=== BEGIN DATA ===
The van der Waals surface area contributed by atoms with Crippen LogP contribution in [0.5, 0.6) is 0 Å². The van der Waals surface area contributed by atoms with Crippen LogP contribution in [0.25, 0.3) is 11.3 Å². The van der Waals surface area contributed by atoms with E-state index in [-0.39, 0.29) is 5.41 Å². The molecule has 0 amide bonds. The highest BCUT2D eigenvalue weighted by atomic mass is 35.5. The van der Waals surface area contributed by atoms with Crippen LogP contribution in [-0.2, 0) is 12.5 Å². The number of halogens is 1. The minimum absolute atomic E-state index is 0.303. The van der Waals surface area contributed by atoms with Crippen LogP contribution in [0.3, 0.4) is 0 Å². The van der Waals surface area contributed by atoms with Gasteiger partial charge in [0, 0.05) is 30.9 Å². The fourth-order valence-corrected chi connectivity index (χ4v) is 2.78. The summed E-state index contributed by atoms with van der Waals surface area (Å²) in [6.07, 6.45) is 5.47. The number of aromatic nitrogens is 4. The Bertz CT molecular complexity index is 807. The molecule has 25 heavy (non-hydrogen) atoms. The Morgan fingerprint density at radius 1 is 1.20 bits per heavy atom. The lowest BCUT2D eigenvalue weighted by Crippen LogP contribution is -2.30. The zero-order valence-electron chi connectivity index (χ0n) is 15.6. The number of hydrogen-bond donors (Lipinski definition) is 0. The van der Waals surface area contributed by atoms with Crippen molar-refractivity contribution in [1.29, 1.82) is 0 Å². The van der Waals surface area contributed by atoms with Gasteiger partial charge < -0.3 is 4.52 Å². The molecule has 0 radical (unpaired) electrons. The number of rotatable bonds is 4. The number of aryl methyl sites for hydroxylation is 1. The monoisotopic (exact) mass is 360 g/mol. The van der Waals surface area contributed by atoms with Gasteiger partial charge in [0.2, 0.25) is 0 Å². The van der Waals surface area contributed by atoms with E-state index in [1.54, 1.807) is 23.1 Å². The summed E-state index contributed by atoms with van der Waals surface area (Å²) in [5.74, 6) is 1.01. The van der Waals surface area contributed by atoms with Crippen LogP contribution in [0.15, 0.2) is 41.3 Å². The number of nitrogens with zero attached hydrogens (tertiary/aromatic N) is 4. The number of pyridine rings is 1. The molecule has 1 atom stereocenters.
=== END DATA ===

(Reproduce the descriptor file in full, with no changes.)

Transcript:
The van der Waals surface area contributed by atoms with Crippen LogP contribution in [0.5, 0.6) is 0 Å². The van der Waals surface area contributed by atoms with Crippen LogP contribution in [0.25, 0.3) is 11.3 Å². The van der Waals surface area contributed by atoms with E-state index in [-0.39, 0.29) is 5.41 Å². The molecule has 0 amide bonds. The highest BCUT2D eigenvalue weighted by atomic mass is 35.5. The van der Waals surface area contributed by atoms with Crippen LogP contribution in [-0.2, 0) is 12.5 Å². The number of halogens is 1. The minimum absolute atomic E-state index is 0.303. The van der Waals surface area contributed by atoms with Crippen LogP contribution in [0.3, 0.4) is 0 Å². The van der Waals surface area contributed by atoms with Gasteiger partial charge in [0, 0.05) is 30.9 Å². The fourth-order valence-corrected chi connectivity index (χ4v) is 2.78. The summed E-state index contributed by atoms with van der Waals surface area (Å²) in [6.07, 6.45) is 5.47. The number of aromatic nitrogens is 4. The Bertz CT molecular complexity index is 807. The molecule has 25 heavy (non-hydrogen) atoms. The Morgan fingerprint density at radius 1 is 1.20 bits per heavy atom. The lowest BCUT2D eigenvalue weighted by Crippen LogP contribution is -2.30. The zero-order valence-electron chi connectivity index (χ0n) is 15.6. The number of hydrogen-bond donors (Lipinski definition) is 0. The van der Waals surface area contributed by atoms with Crippen molar-refractivity contribution in [1.29, 1.82) is 0 Å². The van der Waals surface area contributed by atoms with Gasteiger partial charge < -0.3 is 4.52 Å². The molecule has 0 radical (unpaired) electrons. The number of rotatable bonds is 4. The number of aryl methyl sites for hydroxylation is 1. The monoisotopic (exact) mass is 360 g/mol. The van der Waals surface area contributed by atoms with Gasteiger partial charge in [0.2, 0.25) is 0 Å². The van der Waals surface area contributed by atoms with E-state index in [1.54, 1.807) is 23.1 Å². The summed E-state index contributed by atoms with van der Waals surface area (Å²) in [5.74, 6) is 1.01. The van der Waals surface area contributed by atoms with Crippen LogP contribution in [0.15, 0.2) is 41.3 Å². The number of nitrogens with zero attached hydrogens (tertiary/aromatic N) is 4. The number of pyridine rings is 1. The molecule has 1 atom stereocenters.